Prom Gowns, Quinceanera Dresses, Evening Gowns and More
The special dresses that you wear for the most special occasions deserve special treatment. Battiston's offers "Fashion Craft," a special tier of cleaning for those items that require close attention. The most common garments to require this specialized cleaning are fancy gowns: prom dresses, evening gowns, quinceanera dresses, and sometimes bridesmaids' dresses. What makes an item require special care is not the purpose it'll be used for, of course, but rather the construction of the dress itself and the materials it is made of. The biggest tipoff that an item will require special attention is if it has special trim on it like beads, sequins or jewels. Whenever we ticket an item as being under the Fashion Craft category, it means that it'll require more delicate attention. There are particular risks inherent in cleaning items like these, which will be noted in the next section. Because of these risks, we want you as a customer to be informed in advance. We'll provide a waiver form for you to read and sign.
Beads & Sequins
Any item with special trims or decorations like beads, sequins and jewels will require special care; this is true even of items beyond the aforementioned prom gowns, evening gowns, etc. If you own a sweater or blouse with this type of trim, it will also be destined for Fashion Craft treatment and you'll be asked to acknolwedge this waiver: Any item containing beads or sequins will be tested prior to cleaning, but no guarantee can be made that all beads and sequins will be safe from discoloration, cracking, melting or falling off. By Federal Trade Commission law, if a garment's care label recommends drycleaning, then that recommendation must be applicable to the entire garment, including any trims or accessories. If a problem occurs during drycleaning, it is therefore a manufacturer's defect. We pledge to treat your garment with the utmost care, including hand-treating especially delicate sections.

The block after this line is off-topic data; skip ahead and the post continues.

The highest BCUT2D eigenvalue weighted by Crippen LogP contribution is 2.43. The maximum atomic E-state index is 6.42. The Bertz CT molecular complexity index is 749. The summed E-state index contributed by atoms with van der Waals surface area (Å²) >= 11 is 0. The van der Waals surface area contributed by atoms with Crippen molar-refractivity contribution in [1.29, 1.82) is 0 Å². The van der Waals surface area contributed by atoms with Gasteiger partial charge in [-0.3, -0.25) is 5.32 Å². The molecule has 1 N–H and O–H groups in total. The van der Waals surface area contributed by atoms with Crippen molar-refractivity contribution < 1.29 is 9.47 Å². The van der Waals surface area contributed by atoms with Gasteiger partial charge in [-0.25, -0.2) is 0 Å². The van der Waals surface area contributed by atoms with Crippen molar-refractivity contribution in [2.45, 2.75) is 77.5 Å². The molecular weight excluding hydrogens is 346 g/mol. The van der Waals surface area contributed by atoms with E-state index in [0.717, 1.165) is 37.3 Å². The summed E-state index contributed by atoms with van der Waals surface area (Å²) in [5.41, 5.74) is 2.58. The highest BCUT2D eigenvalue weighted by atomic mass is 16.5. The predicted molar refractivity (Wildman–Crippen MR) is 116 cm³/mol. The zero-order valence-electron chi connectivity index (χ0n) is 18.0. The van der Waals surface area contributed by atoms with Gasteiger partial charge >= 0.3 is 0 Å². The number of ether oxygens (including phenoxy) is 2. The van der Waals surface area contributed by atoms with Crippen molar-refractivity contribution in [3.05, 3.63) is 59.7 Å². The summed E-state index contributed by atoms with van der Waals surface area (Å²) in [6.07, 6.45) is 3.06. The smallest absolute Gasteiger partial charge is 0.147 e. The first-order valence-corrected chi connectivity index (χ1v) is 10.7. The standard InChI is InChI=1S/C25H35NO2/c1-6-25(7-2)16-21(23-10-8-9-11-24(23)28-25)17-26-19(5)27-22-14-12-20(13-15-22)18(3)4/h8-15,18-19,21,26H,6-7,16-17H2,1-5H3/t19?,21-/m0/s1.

Here's the tricky thing. It may be your mindset that you'll only want to wear a prom gown or a bridesmaid dress once. Your daughter would rather die than wear the same dress to senior prom that she wore to the junior prom. Still, it's nice to have the option available to reuse the dress in the future at another special event, to preserve it as a family keepsake, or to keep it in nice condition so that it may be donated to a less fortunate family. Manufacturers, however, are able to take advantage of that initial mindset, and in so doing they can construct a dress that is intended to be worn only once. Check the care label when you're buying a dress. If a dress's care label recommneds dry cleaning, then we can work with that, even if there are special addendums requiring us to take precautions like removing certain embellishments or only using certain types of solvents. Be aware that the dress is going to require professional cleaning, and don't try any ad-hoc stain removal tactics like flushing the area with water or club soda, which will almost certainly make the stain even harder to get out. But if the care label says to dry clean, we'll be happy to work with you. If a dress's care label says "spot clean only," that's a major red flag. "Spot clean only" means the manufacturer is absolving itself of any responsibility for how the dress may be cleaned. What that means is that any conventional cleaning method, whether washing with water or cleaning with any dry cleaning solvent, no matter how gentle that solvent is claimed to be, may damage the item. "Spot cleaning" is when our professionals treat only a small area of your item using steam, a chemical spot-treater, and air to vacuum-dry the spot. Because we cannot submerge the item in any solvent, however, the stain and the chemicals are not going to completely flush out, and discoloration may occur. We can only touch a "spot clean only" item with your complete understanding and acknowledgment that there is no guarantee how the garment will turn out. We pledge to use our decades of experience to figure out the best way of handling your item, but we still cannot be certain how the garment will look.